1927 SW Jefferson St., 503-228-7010, goosehollowinn.com. 11 am-midnight Saturday-Thursday, 11 am-1 am Friday.
Fifty years ago, a guy named Bud Clark started a bar in a shitty working-class neighborhood of Portland named after a fight over some birds. There was no particular reason to believe that the bike-riding beardo bar owner—famous mostly for "exposing himself to art" in a dorm-hall poster—with would win a 1984 fight for Portland mayor. Except, that is, for one thing: Bud Clark is and was very charming, and so is his bar. The Goose, whose motto declares it "dedicated to extremes of opinion," has a very good Reuben proclaimed the best in the world, cheap beer calculated to the quarter so that 20 ounces of RPM is $5.25 but 20 ounces of Widmer Hef is a mere $5, gin-and-tonics made with excellent local Aria by default for $6, and a $6.75 "house-special concoction for the land of rain and beer" that is a weirdly tasty mixture of Widmer Hef and orange Emergen-C powder. The menu entreats customers, prudently, to "designate a driver, take a cab, or ride MAX when enjoying a session with libations"—a strategy that must have paid off, because at least half the customers in the bar have been enjoying sessions with libations for more than 20 years here. Before the Goose, it's safe to say there was no Goose Hollow.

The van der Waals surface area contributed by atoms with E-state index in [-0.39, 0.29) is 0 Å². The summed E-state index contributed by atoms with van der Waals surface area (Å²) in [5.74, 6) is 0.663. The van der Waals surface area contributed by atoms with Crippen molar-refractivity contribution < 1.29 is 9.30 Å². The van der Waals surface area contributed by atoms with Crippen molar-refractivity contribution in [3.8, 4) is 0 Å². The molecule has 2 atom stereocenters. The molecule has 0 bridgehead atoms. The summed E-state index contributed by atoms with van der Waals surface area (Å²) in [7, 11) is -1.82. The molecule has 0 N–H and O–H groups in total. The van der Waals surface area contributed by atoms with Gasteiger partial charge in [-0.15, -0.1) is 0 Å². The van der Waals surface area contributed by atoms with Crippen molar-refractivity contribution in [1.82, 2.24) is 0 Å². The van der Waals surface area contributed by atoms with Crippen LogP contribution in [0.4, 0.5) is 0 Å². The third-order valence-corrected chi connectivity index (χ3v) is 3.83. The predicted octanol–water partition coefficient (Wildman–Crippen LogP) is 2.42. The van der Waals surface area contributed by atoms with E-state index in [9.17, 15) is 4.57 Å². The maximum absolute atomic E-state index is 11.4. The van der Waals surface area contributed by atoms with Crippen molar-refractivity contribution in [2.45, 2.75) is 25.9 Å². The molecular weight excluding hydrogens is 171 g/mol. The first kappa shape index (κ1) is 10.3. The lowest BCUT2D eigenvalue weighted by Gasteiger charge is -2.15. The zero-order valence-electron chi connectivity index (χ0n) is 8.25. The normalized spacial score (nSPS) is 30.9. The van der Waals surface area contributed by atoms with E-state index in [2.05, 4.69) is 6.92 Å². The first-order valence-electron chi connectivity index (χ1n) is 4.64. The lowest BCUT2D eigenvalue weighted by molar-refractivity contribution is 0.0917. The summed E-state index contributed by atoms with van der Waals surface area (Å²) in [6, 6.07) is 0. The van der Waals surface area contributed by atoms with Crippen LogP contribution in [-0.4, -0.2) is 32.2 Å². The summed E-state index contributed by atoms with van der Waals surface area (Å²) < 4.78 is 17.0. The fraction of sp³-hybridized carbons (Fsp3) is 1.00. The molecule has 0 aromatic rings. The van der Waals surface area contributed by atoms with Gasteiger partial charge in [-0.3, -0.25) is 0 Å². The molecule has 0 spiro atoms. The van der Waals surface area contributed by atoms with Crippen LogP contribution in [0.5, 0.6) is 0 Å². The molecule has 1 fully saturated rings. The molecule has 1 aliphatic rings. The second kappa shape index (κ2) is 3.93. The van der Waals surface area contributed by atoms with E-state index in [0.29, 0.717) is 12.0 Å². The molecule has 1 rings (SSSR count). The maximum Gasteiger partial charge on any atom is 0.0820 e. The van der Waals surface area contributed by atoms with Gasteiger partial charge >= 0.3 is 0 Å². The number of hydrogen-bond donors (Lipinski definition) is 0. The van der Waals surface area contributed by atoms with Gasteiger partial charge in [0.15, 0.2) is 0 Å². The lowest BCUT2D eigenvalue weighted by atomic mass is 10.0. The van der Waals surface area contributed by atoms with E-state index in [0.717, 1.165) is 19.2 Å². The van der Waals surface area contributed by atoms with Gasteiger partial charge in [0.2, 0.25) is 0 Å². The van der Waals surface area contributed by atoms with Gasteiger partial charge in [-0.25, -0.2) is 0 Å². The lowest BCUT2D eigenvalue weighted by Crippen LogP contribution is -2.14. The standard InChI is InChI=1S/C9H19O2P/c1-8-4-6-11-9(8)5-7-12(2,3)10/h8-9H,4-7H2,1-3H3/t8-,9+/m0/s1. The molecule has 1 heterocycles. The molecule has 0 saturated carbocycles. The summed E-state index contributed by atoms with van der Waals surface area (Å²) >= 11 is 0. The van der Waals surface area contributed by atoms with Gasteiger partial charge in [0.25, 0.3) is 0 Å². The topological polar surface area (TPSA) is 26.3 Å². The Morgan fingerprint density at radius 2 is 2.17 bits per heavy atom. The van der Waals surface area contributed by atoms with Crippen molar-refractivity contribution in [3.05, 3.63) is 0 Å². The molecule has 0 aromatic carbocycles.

Bar story: Goose Hollow is the reason you're allowed to sing karaoke, or dance, or even sing along to the jukebox in any bar in Portland. It was illegal in the early '70s until Clark told a regular customer, Rep. Steve Kafoury, that the law forbade him to dance and sing in the bar. So Kafoury changed the law, then danced and sang.